Lentinus Tigrinus – Fruiting Instructions

The second mushroom kit from the May 2013 meeting was the Styrofoam cup filled with sawdust colonized with Lentinus Tigrinus mycelium and prepared by Jim Tunney. Lentinus Tigrinus is reported as a shiitake-like mushroom, but with a gentler flavor and more delicate texture. Note that some books report it as inedible, this may be because of the texture of the cap which can be quite tough in mature specimens or that some people can experience gastrointestinal upset when eating it.

This culture is ready to fruit and a couple of different methods are described here.

  • Remove plastic wrap from Styrofoam cup.  Leave the lid on and cut a small hole in the center of the lid.
  • Then put the whole thing in a plastic bag that is open enough so it lets some air in.
  • Mist the bag with water every couple of days.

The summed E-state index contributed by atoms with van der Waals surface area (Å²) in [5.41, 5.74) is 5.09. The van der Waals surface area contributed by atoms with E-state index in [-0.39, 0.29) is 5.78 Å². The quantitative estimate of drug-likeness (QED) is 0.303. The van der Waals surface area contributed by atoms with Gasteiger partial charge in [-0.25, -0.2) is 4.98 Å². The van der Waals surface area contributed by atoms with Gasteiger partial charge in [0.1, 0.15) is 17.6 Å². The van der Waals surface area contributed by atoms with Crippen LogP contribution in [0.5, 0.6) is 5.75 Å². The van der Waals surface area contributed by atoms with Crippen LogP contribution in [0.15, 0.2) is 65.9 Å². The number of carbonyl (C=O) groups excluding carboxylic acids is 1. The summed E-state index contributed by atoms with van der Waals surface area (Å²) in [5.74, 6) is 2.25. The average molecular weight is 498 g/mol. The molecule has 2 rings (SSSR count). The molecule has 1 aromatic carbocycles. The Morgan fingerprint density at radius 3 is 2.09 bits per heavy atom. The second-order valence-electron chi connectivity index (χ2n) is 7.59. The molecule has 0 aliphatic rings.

• Put the bag somewhere that it’s not in direct sunlight.
  • After a week or two you should see mushrooms starting to come out of the hole.

The second method requires a plant pot or homemade terrarium.

  • Strip the Styrofoam away from the sawdust block, the sawdust at this point will be knitted together by the mycelium.
  • Bury the sawdust block in either a flower pot, or make a 2 liter plastic bottle terrarium and bury the block in soil or potting soil.
  • Again wait for a few weeks spraying every couple of days for the fungi to fruit.

Instructions on making a soda  bottle terrarium are available here.

The WPMC would like to thank Jim Tunney for preparing this mushroom kit.

3 Comments on “Lentinus Tigrinus – Fruiting Instructions

  1. The cup has fruited a bunch of little short mushrooms — the white puck seems impervious to water, just beads off. A chunk of the big bag of sawdust I was given are fruiting, very leggy though, need to change the chamber conditions. Some dowels are still in the fridge awaiting a few good logs.

  2. Ate a handful of these in white rice about a week ago — couldn’t really taste them, but they certainly are edible!

  3. I’ve now eaten more than twenty of these quarter-size-or-larger caps, and can say: I still don’t taste them, and they’re a bit tough boiled in rice for only ~15 minutes, but they continue to be edible!

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